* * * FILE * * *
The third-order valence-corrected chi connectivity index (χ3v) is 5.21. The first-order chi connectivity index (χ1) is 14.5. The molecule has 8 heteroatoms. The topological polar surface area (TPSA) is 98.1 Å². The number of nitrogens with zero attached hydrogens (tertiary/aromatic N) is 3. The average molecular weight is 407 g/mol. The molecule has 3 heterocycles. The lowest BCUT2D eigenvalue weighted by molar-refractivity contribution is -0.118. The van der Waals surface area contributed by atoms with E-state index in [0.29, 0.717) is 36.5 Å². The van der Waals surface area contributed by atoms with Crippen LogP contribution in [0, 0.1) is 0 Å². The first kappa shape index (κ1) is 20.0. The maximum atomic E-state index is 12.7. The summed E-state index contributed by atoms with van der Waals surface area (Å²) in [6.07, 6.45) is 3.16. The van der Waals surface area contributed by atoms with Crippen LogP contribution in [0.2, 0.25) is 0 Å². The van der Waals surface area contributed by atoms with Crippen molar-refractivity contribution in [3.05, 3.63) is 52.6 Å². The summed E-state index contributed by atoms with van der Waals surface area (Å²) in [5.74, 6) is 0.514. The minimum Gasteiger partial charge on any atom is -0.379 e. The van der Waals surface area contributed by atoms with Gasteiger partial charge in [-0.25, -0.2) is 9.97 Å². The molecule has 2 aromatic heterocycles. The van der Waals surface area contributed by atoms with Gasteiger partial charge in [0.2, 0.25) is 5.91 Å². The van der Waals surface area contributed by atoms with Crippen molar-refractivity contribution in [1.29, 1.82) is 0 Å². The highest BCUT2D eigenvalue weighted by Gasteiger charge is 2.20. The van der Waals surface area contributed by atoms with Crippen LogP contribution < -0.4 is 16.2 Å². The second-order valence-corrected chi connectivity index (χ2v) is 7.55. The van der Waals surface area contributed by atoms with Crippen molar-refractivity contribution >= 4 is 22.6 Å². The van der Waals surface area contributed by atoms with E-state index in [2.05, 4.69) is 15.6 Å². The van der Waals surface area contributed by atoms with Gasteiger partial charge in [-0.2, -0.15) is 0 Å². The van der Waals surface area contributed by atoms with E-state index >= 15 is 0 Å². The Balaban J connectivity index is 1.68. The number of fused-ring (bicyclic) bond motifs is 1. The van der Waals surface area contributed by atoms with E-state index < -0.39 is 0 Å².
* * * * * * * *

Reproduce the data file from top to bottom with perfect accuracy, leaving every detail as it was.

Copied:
The third-order valence-corrected chi connectivity index (χ3v) is 5.21. The first-order chi connectivity index (χ1) is 14.5. The molecule has 8 heteroatoms. The topological polar surface area (TPSA) is 98.1 Å². The number of nitrogens with zero attached hydrogens (tertiary/aromatic N) is 3. The average molecular weight is 407 g/mol. The molecule has 3 heterocycles. The lowest BCUT2D eigenvalue weighted by molar-refractivity contribution is -0.118. The van der Waals surface area contributed by atoms with E-state index in [0.29, 0.717) is 36.5 Å². The van der Waals surface area contributed by atoms with Crippen LogP contribution in [0, 0.1) is 0 Å². The first kappa shape index (κ1) is 20.0. The maximum atomic E-state index is 12.7. The summed E-state index contributed by atoms with van der Waals surface area (Å²) in [6.07, 6.45) is 3.16. The van der Waals surface area contributed by atoms with Crippen LogP contribution in [0.2, 0.25) is 0 Å². The van der Waals surface area contributed by atoms with Crippen molar-refractivity contribution in [3.05, 3.63) is 52.6 Å². The summed E-state index contributed by atoms with van der Waals surface area (Å²) in [5.74, 6) is 0.514. The minimum Gasteiger partial charge on any atom is -0.379 e. The van der Waals surface area contributed by atoms with Gasteiger partial charge in [-0.25, -0.2) is 9.97 Å². The molecule has 2 aromatic heterocycles. The van der Waals surface area contributed by atoms with Gasteiger partial charge in [0.2, 0.25) is 5.91 Å². The van der Waals surface area contributed by atoms with Crippen molar-refractivity contribution in [1.29, 1.82) is 0 Å². The highest BCUT2D eigenvalue weighted by Gasteiger charge is 2.20. The van der Waals surface area contributed by atoms with Crippen LogP contribution < -0.4 is 16.2 Å². The second-order valence-corrected chi connectivity index (χ2v) is 7.55. The van der Waals surface area contributed by atoms with Crippen molar-refractivity contribution >= 4 is 22.6 Å². The van der Waals surface area contributed by atoms with E-state index in [2.05, 4.69) is 15.6 Å². The van der Waals surface area contributed by atoms with Gasteiger partial charge in [-0.2, -0.15) is 0 Å². The van der Waals surface area contributed by atoms with E-state index >= 15 is 0 Å². The Balaban J connectivity index is 1.68. The number of fused-ring (bicyclic) bond motifs is 1. The van der Waals surface area contributed by atoms with E-state index < -0.39 is 0 Å².